Brel's Blog

Understanding Your Options for Your Home’s Interior Wood Finishing

July 5th, 2016
Wood Finishing

Photo Courtesy of Nina Hale via Flickr – License

Home owners who are interested in applying a finish to their home’s interior wood surfaces are met with a plethora of options, and they are frequently left feeling overwhelmed and confused. To a professional painter or handyman, this comes as no surprise. Knowledge of how to properly treat wood is often misguided. The word “stain”, especially, is used in everyday speech as a broad term to describe the process of treating wood, but this isn’t necessarily related to wood staining. To truly understand what your options are when finishing wood in your home, it’s best to seek the advice of someone who works with them on a regular basis. Here’s an overview of the most common types of residential wood finishes and what you need to know about each.

What is Staining?

Contrary to popular belief, staining wood does not provide much protection from the elements. Stain actually only colors wood, although it can be combined with varnishes, oils, and lacquers if your surface requires additional protection. For our indoor uses, it’s easily the most versatile way to add character to your wooden surfaces.

Stain works in one of two ways. The first is accomplished by mixing pigments with a binder, commonly oil or water. The pigments lodge themselves into the wood’s pores, grain, and any depressions or crevices. Because of this, pigment-based stain is a great way to highlight wood with character. Any abnormalities can be made into unique character traits, setting your home apart from the rest.

The second type of stain is dye-based. Dye-based stain works by penetrating wood on the molecular level, seeping color into its very fibers. Unlike pigment-based stain, dyes need to be combined with a solvent, rather than a binder. The two most commonly used solvents are water and alcohol, although oil is sometimes used, as well. A water base is the preferred method, as its slow drying time allows for maximum penetration, bringing out deep colors in the wood. Water-soluble dyes are also the most lightfast, meaning they aren’t prone to discoloration from light exposure. However, water does have its drawbacks. Namely, it raises the grain of the wood. This is where alcohol and oil gain their traction as solvents, as neither of these raise the wood’s grain.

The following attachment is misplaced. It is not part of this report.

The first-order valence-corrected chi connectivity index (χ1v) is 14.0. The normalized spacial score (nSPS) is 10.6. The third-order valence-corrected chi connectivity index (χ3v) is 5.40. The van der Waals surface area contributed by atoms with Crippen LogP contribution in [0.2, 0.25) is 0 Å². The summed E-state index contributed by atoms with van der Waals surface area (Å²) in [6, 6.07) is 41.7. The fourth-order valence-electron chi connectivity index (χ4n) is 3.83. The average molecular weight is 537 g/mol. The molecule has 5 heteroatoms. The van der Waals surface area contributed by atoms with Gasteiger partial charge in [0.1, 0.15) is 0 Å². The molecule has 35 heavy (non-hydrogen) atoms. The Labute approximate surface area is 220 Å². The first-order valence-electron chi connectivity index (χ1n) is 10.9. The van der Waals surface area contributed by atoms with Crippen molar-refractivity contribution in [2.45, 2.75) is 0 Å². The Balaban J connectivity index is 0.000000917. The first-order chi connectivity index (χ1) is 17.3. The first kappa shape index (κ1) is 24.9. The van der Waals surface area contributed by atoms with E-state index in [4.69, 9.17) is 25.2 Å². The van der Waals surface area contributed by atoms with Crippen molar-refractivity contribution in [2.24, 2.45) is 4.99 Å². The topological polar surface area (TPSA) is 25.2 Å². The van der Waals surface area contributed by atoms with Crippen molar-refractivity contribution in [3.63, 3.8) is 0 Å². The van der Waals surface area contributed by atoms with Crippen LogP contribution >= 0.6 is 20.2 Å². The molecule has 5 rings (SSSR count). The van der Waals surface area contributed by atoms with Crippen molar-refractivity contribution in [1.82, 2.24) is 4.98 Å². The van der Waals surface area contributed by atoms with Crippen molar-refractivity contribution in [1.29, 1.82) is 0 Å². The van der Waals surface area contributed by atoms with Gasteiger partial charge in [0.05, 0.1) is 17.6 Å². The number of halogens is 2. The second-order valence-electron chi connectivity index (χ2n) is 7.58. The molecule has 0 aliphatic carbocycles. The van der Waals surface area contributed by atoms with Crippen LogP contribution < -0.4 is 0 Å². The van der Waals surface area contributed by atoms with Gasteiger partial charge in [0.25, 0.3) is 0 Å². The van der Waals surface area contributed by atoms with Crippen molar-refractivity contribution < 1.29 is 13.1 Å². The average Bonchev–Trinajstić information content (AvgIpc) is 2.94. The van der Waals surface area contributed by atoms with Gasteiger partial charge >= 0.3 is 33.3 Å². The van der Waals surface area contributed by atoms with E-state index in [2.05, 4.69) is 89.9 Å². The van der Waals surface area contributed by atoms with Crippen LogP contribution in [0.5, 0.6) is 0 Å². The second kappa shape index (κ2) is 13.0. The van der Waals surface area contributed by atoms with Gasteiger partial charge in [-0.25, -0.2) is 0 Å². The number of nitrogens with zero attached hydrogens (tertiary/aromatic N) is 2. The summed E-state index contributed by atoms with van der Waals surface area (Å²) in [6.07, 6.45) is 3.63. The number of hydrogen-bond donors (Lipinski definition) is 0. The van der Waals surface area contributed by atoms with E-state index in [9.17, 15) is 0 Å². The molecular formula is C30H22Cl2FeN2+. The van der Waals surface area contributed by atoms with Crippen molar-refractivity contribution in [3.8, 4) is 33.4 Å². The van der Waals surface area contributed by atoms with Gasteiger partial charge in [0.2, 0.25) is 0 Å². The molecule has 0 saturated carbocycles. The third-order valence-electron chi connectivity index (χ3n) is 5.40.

Varnish

Opposite of stain, varnish does protect your wood from the elements. Of the commonly used film finishes, it’s the most durable. It is resistant to heat, water, solvents, water vapor, and acids. Because of this durability, we recommend its use for wood that is likely to experience frequent trauma, such as bathroom cabinets or hardwood flooring.

The substance is made by curing oils, often linseed, tung, soybean, or safflower, with resin. The result is a liquid that, when exposed to oxygen, will dry into a very strong film. Today, alkyd-resin varnish and polyurethane varnish are the leading types. They combine low cost with durability, and in polyurethane’s case, an extreme scratch resistance.

For an indoor varnish, we recommend a low oil content. This gives the film a harder, more brittle quality, which better protects the decorative wood elements that are commonly found in homes.

Shellac

This finish has similar characteristics to varnish, but lacks the extreme durability. Its most popular application is finishing wooden furniture. It’s the superior choice for this purpose when compared to other finishes, such as lacquer or varnish, for a variety of reasons. Shellac forms an excellent barrier against water vapor, grease stains, and even crayons. Its wax-like properties make it useful as a touchup material for repairing dents and scratches, and its ability to bond well to other finishes compounds this effect.

It’s available in two varieties, orange or bleached, each with their own uses. Orange shellac is used to darken the color of wood, while still allowing its natural color to seep through. The bleached variety dries clear, providing no changes in color. Because shellac is made with a solution of denatured alcohol, alcohol-soluble dyes can be added to give the substance the color of your choosing.

Choosing the proper finish for your home’s wooden interior can be difficult, but our team of professionals is here to help. We take pride in offering sound advice to our customers, but also believe they should understand why we make the recommendations that we do. If you are interested in having work done on your home’s interior and have any questions about other types of wood finishes, feel free to contact us.

What our customers are saying:

  • “Brel is amazing! We had him and his crew paint the entire interior of our house. It was a pretty big job and there were many details. I really enjoyed working with Brel and his crew throughout the process. Brel was on our job site almost everyday and really seemed to care a great deal that things came out right. I would definitely recommend him and we are planning to use his service for future paint jobs that we have.” – Greg Jerum